Atlassian to Acquire Trello for $425M

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Atlassian to Acquire Trello for $425M

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Today Atlassian announced their intent to purchase Trello for $425M. Assuming all closing conditions and regulatory approvals are met, the deal will close before the end of the quarter.

$360M of the sale (or 85% of the sale price) will be in cash, with the remaining $65M coming through various methods of stock transference. Given that Atlassian had only $267M in cash and cash equivalents as of their last release of financial statements in September 2016, it can be presumed that at least some portion of the cash outlay will be financed through debt.

The company states that “Trello will become an important part of the Atlassian portfolio” but also reassures that it will let the product remain as a standalone offering. This is notable because there is a distinct overlap in functionality between Atlassian’s JIRA and Trello.

Trello offers a digital kanban board service. JIRA offers kanban functionality within the context of a more robust issue tracking and reporting tool. Atlassian’s now deprecated “JIRA Software vs Trello” page compared features between the products. While they were competitors, Atlassian found that Trello lacked JIRA’s ready to use workflows, agile planning and reporting, real-time release tracking, plug-and-play add-on marketplace, and cloud & server deployment options. It urged users to “choose the software development tool that’s the #1 software development tool used by agile teams.”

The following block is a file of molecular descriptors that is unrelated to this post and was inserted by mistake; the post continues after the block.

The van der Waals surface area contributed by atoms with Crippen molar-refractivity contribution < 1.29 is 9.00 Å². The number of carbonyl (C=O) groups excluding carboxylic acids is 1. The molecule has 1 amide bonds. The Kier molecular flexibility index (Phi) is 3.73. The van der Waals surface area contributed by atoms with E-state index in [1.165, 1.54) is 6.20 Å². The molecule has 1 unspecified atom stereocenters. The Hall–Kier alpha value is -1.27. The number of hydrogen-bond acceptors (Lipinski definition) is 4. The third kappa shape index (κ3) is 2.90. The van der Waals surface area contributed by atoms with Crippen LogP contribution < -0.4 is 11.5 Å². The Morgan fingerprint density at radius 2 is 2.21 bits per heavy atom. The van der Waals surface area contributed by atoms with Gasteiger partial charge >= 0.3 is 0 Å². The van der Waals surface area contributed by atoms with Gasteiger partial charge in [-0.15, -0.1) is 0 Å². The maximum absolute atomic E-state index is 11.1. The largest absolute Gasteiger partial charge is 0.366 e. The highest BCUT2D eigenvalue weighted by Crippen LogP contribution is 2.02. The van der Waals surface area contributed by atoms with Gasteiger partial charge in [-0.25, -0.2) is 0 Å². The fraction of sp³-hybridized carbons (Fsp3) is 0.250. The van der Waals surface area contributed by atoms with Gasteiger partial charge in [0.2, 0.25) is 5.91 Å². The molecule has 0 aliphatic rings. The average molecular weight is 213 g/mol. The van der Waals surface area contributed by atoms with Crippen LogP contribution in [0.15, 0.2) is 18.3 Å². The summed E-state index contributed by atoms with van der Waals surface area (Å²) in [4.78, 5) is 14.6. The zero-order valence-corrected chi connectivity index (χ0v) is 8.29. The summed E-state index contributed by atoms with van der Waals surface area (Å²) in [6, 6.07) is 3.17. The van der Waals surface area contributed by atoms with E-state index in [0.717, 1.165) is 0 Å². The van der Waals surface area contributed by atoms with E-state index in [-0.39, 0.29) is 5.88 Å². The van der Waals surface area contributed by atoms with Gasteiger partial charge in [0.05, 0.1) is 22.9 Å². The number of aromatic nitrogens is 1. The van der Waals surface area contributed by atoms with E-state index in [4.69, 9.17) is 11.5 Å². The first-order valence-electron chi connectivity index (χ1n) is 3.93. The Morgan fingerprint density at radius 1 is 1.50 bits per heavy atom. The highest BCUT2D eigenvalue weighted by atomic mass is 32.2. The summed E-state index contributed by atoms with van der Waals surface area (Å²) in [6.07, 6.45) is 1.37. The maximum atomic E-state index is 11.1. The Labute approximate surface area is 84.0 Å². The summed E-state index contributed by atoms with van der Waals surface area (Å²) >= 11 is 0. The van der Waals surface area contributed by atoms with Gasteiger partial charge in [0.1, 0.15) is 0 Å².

In that context, why acquire Trello? More specifically, why leave the product running as a standalone offering? The answer appears to be that Atlassian is viewing a market beyond software developers.

Both Atlassian and Trello mention their goal to acquire 100 million users; this shared goal is cited as part of the evidence of cultural fit in the acquisition. Contrast that goal of 100 million users with IDC’s 2014 estimate that there are 18.5 million software developers worldwide. If this estimate is ballpark correct, even if Atlassian achieved 100% penetration with developers, they are seeking a market roughly 5x bigger than the developer market that currently exists.

Atlassian previously viewed JIRA’s extensive functionality as a competitive advantage against Trello in the battle for reaching software developers. Now Atlassian apparently sees Trello’s pared down offering as a means to expand their reach beyond technical users.

According to the Wall Street Journal, “more than half of Trello’s users are working in nontechnical teams in finance, human resources, legal, marketing and sales.” This is a solid foothold within lines of business compared to Atlassian’s roughly 35% of users outside technical teams.

This acquisition positions Atlassian to grow both their developer and non-developer market share. By integrating Trello into their existing product portfolio, Atlassian hopes to grow their developer market through improved developer experience. By leaving Trello as a standalone product, Atlassian hopes to continue expanding their reach with nontechnical audiences.

Donnie Berkholz of 451 Research (and formerly a RedMonk analyst) did an excellent analysis about recent trends between JIRA and Trello. He pulled data that looked at mentions of each product using sources that provide a general perspective (Google searches) as well as a developer-focused perspective (Stack Overflow questions).

While there are plenty of ways to interpret these charts (including the idea that JIRA’s more complex functionality leads to more questions), it lends credence to the idea that Trello is gaining traction in the broader community. The deal thus appears to be based on the idea of capturing that broader market traction with Trello while sustaining the developer traction with JIRA.

Disclosure: Atlassian is a RedMonk client.

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